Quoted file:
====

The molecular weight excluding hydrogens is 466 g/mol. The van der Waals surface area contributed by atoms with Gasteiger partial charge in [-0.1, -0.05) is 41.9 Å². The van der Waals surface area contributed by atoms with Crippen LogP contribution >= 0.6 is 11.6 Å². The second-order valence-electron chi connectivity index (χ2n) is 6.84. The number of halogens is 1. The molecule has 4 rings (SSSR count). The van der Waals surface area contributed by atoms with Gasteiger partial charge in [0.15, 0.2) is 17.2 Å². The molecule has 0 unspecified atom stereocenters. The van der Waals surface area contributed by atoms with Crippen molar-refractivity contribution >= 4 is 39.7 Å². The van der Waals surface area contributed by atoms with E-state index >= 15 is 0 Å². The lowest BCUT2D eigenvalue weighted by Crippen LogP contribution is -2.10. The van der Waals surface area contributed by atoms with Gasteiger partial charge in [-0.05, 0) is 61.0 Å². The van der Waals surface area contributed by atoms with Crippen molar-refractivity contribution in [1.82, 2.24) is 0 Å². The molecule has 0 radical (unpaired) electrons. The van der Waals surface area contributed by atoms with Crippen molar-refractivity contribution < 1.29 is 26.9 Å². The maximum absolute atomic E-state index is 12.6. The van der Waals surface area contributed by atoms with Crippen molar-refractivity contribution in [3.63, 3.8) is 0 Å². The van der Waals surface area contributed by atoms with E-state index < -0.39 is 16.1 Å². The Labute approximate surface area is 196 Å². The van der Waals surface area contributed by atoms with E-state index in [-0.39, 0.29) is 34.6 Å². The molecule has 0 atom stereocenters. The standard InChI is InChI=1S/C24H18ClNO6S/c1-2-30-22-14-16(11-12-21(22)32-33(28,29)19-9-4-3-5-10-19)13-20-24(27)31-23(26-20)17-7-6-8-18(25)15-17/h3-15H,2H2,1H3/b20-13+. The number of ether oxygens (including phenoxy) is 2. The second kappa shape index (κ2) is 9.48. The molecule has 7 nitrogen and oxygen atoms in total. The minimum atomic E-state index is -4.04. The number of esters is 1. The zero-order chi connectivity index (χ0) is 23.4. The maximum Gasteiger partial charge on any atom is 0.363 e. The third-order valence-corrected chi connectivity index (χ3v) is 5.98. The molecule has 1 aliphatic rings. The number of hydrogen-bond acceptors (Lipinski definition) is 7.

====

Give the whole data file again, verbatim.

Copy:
The molecular weight excluding hydrogens is 466 g/mol. The van der Waals surface area contributed by atoms with Gasteiger partial charge in [-0.1, -0.05) is 41.9 Å². The van der Waals surface area contributed by atoms with Crippen LogP contribution >= 0.6 is 11.6 Å². The second-order valence-electron chi connectivity index (χ2n) is 6.84. The number of halogens is 1. The molecule has 4 rings (SSSR count). The van der Waals surface area contributed by atoms with Gasteiger partial charge in [0.15, 0.2) is 17.2 Å². The molecule has 0 unspecified atom stereocenters. The van der Waals surface area contributed by atoms with Crippen molar-refractivity contribution >= 4 is 39.7 Å². The van der Waals surface area contributed by atoms with E-state index >= 15 is 0 Å². The lowest BCUT2D eigenvalue weighted by Crippen LogP contribution is -2.10. The van der Waals surface area contributed by atoms with Gasteiger partial charge in [-0.05, 0) is 61.0 Å². The van der Waals surface area contributed by atoms with Crippen molar-refractivity contribution in [1.82, 2.24) is 0 Å². The molecule has 0 radical (unpaired) electrons. The van der Waals surface area contributed by atoms with Crippen molar-refractivity contribution < 1.29 is 26.9 Å². The maximum absolute atomic E-state index is 12.6. The van der Waals surface area contributed by atoms with Crippen molar-refractivity contribution in [3.63, 3.8) is 0 Å². The van der Waals surface area contributed by atoms with E-state index < -0.39 is 16.1 Å². The Labute approximate surface area is 196 Å². The van der Waals surface area contributed by atoms with E-state index in [-0.39, 0.29) is 34.6 Å². The molecule has 0 atom stereocenters. The standard InChI is InChI=1S/C24H18ClNO6S/c1-2-30-22-14-16(11-12-21(22)32-33(28,29)19-9-4-3-5-10-19)13-20-24(27)31-23(26-20)17-7-6-8-18(25)15-17/h3-15H,2H2,1H3/b20-13+. The number of ether oxygens (including phenoxy) is 2. The second kappa shape index (κ2) is 9.48. The molecule has 7 nitrogen and oxygen atoms in total. The minimum atomic E-state index is -4.04. The number of esters is 1. The zero-order chi connectivity index (χ0) is 23.4. The maximum Gasteiger partial charge on any atom is 0.363 e. The third-order valence-corrected chi connectivity index (χ3v) is 5.98. The molecule has 1 aliphatic rings. The number of hydrogen-bond acceptors (Lipinski definition) is 7.